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On August 14, 1996, the Federal Communications Commission ("the Commission") released an order dismissing the application of MobileTel, Inc. ("MobileTel") to provide cellular service in two Rural Service Areas ("RSAs") in Louisiana using frequencies reserved for applicants that already provide "public landline message telephone service," [323 U.S.App.D.C. 258] 47 C.F.R. § 22.902(b) (1988), in those areas. See In re Applications of MobileTel, Inc., FCC 96-345, 1996 WL 459977 (F.C.C.) (August 14, 1996). The Commission concluded that MobileTel was ineligible for the reserved frequencies in these RSAs because the company provided telephone service to customers in these areas only by means of radio links, and the regulation making the provision of "public landline message telephone service" a condition of eligibility excluded companies serving customers only by means of radio links. MobileTel appealed the Commission's order to this court. We affirm.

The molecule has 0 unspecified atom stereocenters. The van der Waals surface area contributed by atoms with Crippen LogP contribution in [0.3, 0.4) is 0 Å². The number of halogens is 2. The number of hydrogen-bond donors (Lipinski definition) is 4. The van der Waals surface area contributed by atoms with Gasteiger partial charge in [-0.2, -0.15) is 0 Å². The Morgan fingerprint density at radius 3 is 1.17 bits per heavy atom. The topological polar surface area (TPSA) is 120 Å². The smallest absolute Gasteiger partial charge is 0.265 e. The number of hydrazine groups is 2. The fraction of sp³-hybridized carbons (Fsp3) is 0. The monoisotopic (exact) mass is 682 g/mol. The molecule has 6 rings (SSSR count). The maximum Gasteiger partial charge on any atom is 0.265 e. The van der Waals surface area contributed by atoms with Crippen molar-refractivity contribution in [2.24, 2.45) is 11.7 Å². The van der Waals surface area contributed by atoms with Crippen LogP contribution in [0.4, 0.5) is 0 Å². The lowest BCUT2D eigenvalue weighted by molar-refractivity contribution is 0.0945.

The Commission established rules to govern the implementation of cellular communications service in 1981. See Cellular Communications Systems, 86 F.C.C. 2d 469 (1981), modified, 89 F.C.C. 2d 58 (1982), further modified, 90 F.C.C. 2d 571 (1982), petition for review dismissed, United States v. FCC, No. 82-1526 (D.C.Cir.1984). To promote competition in cellular markets, the Commission divided the radio spectrum into two frequency blocks, ensuring that two cellular systems would compete in each market. See id. at 487-93. In making its initial allocation of cellular frequencies, the Commission made the "Block A" frequencies in each market available to "[c]ommon carriers not also engaged in the business of affording public landline message telephone service," 47 C.F.R. § 22.902(b) (emphasis added), and reserved the "Block B" frequencies for common carriers that were engaged directly or indirectly in the provision of "public landline message telephone service." Id. The Commission eliminated this system of separate allocations for landline and non-landline applicants in 1994. See Revision of Part 22 of the Commission's Rules, 9 FCC Rcd 6513 (1994).